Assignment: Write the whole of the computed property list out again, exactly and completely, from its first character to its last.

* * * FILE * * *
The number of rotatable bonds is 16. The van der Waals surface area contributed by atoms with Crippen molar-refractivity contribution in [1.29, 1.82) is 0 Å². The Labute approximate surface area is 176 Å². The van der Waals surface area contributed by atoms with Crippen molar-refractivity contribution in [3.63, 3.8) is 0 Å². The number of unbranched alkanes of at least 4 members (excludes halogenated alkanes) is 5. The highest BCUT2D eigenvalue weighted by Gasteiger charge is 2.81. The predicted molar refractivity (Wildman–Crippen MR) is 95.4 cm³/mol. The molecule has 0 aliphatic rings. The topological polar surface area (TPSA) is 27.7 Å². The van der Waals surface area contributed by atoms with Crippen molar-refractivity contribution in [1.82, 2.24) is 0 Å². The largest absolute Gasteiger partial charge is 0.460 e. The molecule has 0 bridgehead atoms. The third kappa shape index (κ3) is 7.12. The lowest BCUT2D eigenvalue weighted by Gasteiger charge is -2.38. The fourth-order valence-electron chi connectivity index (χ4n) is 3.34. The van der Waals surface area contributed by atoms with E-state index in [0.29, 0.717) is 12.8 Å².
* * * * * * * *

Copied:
The number of rotatable bonds is 16. The van der Waals surface area contributed by atoms with Crippen molar-refractivity contribution in [1.29, 1.82) is 0 Å². The Labute approximate surface area is 176 Å². The van der Waals surface area contributed by atoms with Crippen molar-refractivity contribution in [3.63, 3.8) is 0 Å². The number of unbranched alkanes of at least 4 members (excludes halogenated alkanes) is 5. The highest BCUT2D eigenvalue weighted by Gasteiger charge is 2.81. The predicted molar refractivity (Wildman–Crippen MR) is 95.4 cm³/mol. The molecule has 0 aliphatic rings. The topological polar surface area (TPSA) is 27.7 Å². The van der Waals surface area contributed by atoms with Crippen molar-refractivity contribution in [1.82, 2.24) is 0 Å². The largest absolute Gasteiger partial charge is 0.460 e. The molecule has 0 bridgehead atoms. The third kappa shape index (κ3) is 7.12. The lowest BCUT2D eigenvalue weighted by Gasteiger charge is -2.38. The fourth-order valence-electron chi connectivity index (χ4n) is 3.34. The van der Waals surface area contributed by atoms with E-state index in [0.29, 0.717) is 12.8 Å².